November 20th, 1998, 05:40 PM
small case to large case expansion?
I have a small case P120 with a 1.2 GB HD, 3.5" footprint. When I went to install a second HD, low and behold there is no room.
My choices are to replace the HD (reinstalling Win '95 and all software) or to get a larger case and add the second HD in.
Question 1: how difficult is this to do? I'm comfortable popping cards and memory in and out, but have never done anything this extreme.
Question 2: any websites or books recommended for pointers? I'd like to actually learn more about this.
Question 3: an additional problem in the machine is the S3 Trio Video Card, which doesn't work on some games. It's integrated into the motherboard. Can I install another card and bypass this one?
November 25th, 1998, 06:36 PM
To answer this question you need to give out more info. I just recently started an A+ class, it is all about hard ware and how to install and configure operating systems, and one of our first classes we built up and tore down a 200Mhz computer. I finished it under 30 minutes. Of the suggestions I can give you is to become familiar with you motherboard manual. If you don't have one search on line for manufacture for support. One of your potential problems is with the size of your board. Boards most often are AT, baby AT, or ATX form factor but some manufatures make what is called proprietary boards. These boards have risers boards comming off the main board. These boards are made for that particular case. So you can see the potential trouble. These will often have onboard video card which might be inactivated by jumper settings. I cann't make suggestion on these boards because I have limited experience in computers i.e. 2 months. But if you have a board that is form factor AT, baby-AT, or ATX you should have limited trouble with a new case. Reference that I have used have been www.mcp.com, which has many books available free to read on line. A word of caution is that static eletricity can easily fry your hardware so use a five dollar wrist strap avaliable through compUSA that give you some protection from frying your hardware. Another suggestion is to document what you are doing when you disassemble the computer. You don't want pieces left over. Remember to look at the ribbions that connect your hardware to your motherboard. You will notice a red stripe on one of the wires, this is the #1 wire and it needs to be connected to the #1 connector space on both motherboard and hard drive or floppy. These #'s are usually on the board or device. albeit small. Also notice on the ribbion that connect your HD? may be floppy that there is a twist closest to the device this is important and should be duplicated.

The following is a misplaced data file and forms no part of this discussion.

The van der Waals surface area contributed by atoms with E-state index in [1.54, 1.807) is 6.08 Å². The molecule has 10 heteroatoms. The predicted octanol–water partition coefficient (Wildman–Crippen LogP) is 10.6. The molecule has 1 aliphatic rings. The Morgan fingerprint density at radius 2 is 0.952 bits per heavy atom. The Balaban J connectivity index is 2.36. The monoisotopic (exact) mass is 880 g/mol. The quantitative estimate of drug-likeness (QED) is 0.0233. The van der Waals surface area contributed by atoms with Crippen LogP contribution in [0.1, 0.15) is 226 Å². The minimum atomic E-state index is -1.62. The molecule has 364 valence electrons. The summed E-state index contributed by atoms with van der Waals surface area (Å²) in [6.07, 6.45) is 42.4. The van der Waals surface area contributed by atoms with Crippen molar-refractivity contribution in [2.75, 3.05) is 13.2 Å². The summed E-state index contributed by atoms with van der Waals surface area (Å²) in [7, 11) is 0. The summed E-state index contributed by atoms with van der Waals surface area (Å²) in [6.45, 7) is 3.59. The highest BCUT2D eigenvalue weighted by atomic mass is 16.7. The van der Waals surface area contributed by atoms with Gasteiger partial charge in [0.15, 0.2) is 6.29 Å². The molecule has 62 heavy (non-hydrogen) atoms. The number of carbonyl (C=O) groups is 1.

Good luck! Trying to explain to others helps better understand it I hope I didn't give you any incorrect info.
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